Atkinson Dec. 20th. 1813.
My Dear Sister,
My social Spirit, which often nightly “me revisits,” has been so busy, & importunate of late as to deprive me of the tranquilizing effect of Sleep, wafting me to the Bed of langour & Sickness, & had impressed my mind so powerfully, that I should hear some of my Family were sick, that when I received your Letter to Day, I opened with the hand of tremulous anxiety my Dear Sister’s kind assurance that “she was still in the land of the living”—And may God of his infinite mercy spare her, for many days, & years to come, was the aspirations of thy Sisters affectionate Heart—& I sincerely rejoice that you have thus far recovered—I observed when I was at Quincy that your Lungs, appeared more easily affected than I had ever known before—
I believe I told you Mr Peabody had been confined by the Rhumatism in his hip, & legs, it has enfeebled his whole frame, & he can but just walk about, by the help of a Cane—It looks melancholly to see decripted age, but how much more wounding to see youth craving the assistance of a Staff—One Sabbath Mr Peabody could not attend publick worship,—The next, Mr Schermerhorn heard of it, & came from Andover, & kindly assisted him—an evidence presumtive, of geneuine disinterested Benevolence—for he is married now, to a Lady in Newyork State—Yesterday being a very fine day for the Season, Mr Peabody got out, & was enabled to perform the sacred duties of his profession—But I greatly fear that he will not be able to through the cold weather, drawing some considerable way to walk through the snow, & then to be in a cold Meeting house, I am sure will be too much for his advanced age—Every minister ought to have a Colleague setled with him by the time he is sixty years old—It would be much for the Benefit, & the Stability of Churches if such a method could be adopted—But people think it too heavy a charge to support even one—& indeed in the country Parishes, they do not half give them a living—It is well for them, if they have a Treasure in Heaven—It would be hard indeed, to starve here, & have nothing in a better World—Poor Souls, they have bitter Trials, but they have their comforts, & their consolations too—
We are happy this winter in having Miss Susan Gilman board with us—She has an improved investigating mind,—I think the President would be pleased with her—she would cull much knowledge, from the venerable Sire, while he delighted, would open his mouth fraught with Wisdom, “pour the fresh Instruction, & fix every generous purpose in the glowing breast”—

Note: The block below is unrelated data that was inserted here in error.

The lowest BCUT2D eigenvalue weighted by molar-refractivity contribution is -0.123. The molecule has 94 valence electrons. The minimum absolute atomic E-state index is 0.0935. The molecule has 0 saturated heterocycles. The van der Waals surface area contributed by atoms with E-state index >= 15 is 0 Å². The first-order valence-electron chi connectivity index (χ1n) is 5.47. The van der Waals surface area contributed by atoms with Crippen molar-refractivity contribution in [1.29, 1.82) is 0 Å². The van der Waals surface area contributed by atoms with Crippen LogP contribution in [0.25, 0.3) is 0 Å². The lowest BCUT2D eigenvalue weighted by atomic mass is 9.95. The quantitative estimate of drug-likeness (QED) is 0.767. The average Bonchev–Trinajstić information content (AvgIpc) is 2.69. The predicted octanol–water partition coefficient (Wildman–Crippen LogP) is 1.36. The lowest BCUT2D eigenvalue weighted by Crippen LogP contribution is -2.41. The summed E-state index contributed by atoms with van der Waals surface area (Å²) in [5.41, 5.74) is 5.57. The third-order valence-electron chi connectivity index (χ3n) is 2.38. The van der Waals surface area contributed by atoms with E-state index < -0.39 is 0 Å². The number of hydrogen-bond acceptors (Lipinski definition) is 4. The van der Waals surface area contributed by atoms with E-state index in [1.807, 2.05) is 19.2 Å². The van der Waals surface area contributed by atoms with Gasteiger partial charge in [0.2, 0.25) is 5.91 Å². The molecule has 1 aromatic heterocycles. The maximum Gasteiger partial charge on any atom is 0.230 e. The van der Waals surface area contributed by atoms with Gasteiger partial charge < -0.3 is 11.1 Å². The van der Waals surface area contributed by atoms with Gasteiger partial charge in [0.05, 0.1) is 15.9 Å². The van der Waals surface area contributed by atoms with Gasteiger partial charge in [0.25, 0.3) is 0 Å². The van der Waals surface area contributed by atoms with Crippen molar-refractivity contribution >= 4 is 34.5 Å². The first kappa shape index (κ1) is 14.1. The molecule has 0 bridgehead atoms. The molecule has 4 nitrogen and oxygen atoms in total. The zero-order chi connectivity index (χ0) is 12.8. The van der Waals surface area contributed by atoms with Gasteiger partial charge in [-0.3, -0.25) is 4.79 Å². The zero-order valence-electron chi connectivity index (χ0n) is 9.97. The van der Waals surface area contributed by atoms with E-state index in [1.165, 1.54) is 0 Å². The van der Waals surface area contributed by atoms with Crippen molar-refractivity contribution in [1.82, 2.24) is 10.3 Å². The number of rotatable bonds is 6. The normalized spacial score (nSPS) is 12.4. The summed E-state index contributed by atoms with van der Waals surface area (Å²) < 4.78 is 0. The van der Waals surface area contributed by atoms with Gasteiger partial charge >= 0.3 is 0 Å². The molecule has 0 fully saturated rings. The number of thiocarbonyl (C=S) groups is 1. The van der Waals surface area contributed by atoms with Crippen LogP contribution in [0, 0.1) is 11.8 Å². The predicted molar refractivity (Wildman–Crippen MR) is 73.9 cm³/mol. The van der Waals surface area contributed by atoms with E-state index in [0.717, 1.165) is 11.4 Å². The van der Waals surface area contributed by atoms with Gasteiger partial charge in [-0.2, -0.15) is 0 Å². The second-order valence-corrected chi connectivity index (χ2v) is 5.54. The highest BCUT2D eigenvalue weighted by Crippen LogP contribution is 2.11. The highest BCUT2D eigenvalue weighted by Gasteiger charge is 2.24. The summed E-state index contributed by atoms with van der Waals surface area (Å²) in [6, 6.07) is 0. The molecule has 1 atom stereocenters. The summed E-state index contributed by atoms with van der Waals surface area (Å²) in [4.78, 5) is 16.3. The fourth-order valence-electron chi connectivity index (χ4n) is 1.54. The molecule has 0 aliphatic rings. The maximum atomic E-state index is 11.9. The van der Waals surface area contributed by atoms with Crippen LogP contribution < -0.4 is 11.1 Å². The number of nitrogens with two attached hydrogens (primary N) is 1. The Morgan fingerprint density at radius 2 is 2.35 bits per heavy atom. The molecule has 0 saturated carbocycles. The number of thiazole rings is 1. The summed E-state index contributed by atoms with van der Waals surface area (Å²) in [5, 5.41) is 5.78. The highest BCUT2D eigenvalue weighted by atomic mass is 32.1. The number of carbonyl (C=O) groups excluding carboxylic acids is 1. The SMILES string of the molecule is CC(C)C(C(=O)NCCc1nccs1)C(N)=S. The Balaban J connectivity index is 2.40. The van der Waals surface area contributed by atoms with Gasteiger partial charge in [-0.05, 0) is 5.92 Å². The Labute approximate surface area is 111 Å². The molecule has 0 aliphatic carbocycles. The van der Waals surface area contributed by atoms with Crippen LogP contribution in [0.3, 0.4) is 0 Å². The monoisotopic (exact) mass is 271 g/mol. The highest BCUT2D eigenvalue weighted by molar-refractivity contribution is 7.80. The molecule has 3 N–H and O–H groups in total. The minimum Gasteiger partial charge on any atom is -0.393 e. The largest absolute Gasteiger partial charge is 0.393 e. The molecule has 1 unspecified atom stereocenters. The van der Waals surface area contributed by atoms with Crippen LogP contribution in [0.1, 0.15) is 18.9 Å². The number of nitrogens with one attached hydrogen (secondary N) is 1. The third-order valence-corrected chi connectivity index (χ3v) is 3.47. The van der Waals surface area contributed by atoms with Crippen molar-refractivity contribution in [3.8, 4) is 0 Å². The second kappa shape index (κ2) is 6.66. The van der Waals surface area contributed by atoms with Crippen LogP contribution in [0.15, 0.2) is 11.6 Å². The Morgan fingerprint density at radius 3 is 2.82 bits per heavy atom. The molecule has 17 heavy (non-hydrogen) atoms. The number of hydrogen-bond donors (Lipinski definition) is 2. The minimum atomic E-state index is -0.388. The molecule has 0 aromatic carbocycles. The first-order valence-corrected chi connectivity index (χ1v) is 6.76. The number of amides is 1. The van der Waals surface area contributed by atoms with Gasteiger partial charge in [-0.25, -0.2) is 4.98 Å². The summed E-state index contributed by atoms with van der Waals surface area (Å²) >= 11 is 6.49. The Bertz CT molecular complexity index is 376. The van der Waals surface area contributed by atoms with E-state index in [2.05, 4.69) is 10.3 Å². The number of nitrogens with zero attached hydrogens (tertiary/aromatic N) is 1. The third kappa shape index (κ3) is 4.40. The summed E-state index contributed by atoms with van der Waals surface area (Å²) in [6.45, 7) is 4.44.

My young Ladies, as well as myself, have many cogent Objects to the present War—It interferes much with their personal Interest—every way—Though they consider themselves, prisoners of Hope, yet they sit sighing looking & wishing—that Peace would again wave her Olive Branch, that they might quit the Bosom of parental Love, find some leaf, ever green for their Support, some friendly Branch, beneath whose shade they could sweetly repose, protected by Conjugal Affection—
Delightful anticipations—to the youthful Breast!
Last week I had an Opportunity of writing directly to Mr. & Mrs Foster, but I have had no return by the bearer as I hoped—I want to hear from my Son, I hope he is as well as when I saw him—I felt much easier to leave him in a house, where his boarding, is considered as a favour—She esteems him highly seemed desirous of making him comfortable as possible said if he were more lame, he should have a room [. . .] Bed below Stairs—which in Town is a great thing.
We have all gotten bad colds, I am hoarse some to day, but hope it will go off—May this find all your dear family, Husband, & my Nieces, <
all> in good health, & Spirits, & you, my dear Sister, much better than when you wrote last to your ever / affectionate
Pray be careful & not expose your health, & try to get out too soon—I wish I could trip in & spend the Day with my dear Brother, & Sister tomorrow—Do let me hear from you when you are able—I wish our children loved to write, as well as their mothers—
MHi: Adams Papers.